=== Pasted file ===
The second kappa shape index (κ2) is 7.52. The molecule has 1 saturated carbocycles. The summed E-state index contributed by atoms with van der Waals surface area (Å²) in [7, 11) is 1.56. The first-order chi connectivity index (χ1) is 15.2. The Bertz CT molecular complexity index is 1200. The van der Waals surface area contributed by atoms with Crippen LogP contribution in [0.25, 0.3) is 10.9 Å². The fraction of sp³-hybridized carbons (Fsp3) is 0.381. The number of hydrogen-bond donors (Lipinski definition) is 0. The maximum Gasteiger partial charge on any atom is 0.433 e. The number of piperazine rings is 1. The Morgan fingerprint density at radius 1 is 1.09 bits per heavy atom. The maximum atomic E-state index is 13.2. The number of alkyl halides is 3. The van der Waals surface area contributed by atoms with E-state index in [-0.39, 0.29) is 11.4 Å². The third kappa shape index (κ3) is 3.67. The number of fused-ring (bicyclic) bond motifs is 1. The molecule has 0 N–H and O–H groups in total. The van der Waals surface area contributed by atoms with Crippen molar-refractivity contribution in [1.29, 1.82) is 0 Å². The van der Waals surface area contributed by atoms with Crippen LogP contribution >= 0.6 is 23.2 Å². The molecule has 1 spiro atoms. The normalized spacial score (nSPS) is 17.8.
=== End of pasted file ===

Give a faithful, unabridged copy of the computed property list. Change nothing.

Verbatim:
The second kappa shape index (κ2) is 7.52. The molecule has 1 saturated carbocycles. The summed E-state index contributed by atoms with van der Waals surface area (Å²) in [7, 11) is 1.56. The first-order chi connectivity index (χ1) is 15.2. The Bertz CT molecular complexity index is 1200. The van der Waals surface area contributed by atoms with Crippen LogP contribution in [0.25, 0.3) is 10.9 Å². The fraction of sp³-hybridized carbons (Fsp3) is 0.381. The number of hydrogen-bond donors (Lipinski definition) is 0. The maximum Gasteiger partial charge on any atom is 0.433 e. The number of piperazine rings is 1. The Morgan fingerprint density at radius 1 is 1.09 bits per heavy atom. The maximum atomic E-state index is 13.2. The number of alkyl halides is 3. The van der Waals surface area contributed by atoms with E-state index in [-0.39, 0.29) is 11.4 Å². The third kappa shape index (κ3) is 3.67. The number of fused-ring (bicyclic) bond motifs is 1. The molecule has 0 N–H and O–H groups in total. The van der Waals surface area contributed by atoms with Crippen molar-refractivity contribution in [1.29, 1.82) is 0 Å². The van der Waals surface area contributed by atoms with Crippen LogP contribution >= 0.6 is 23.2 Å². The molecule has 1 spiro atoms. The normalized spacial score (nSPS) is 17.8.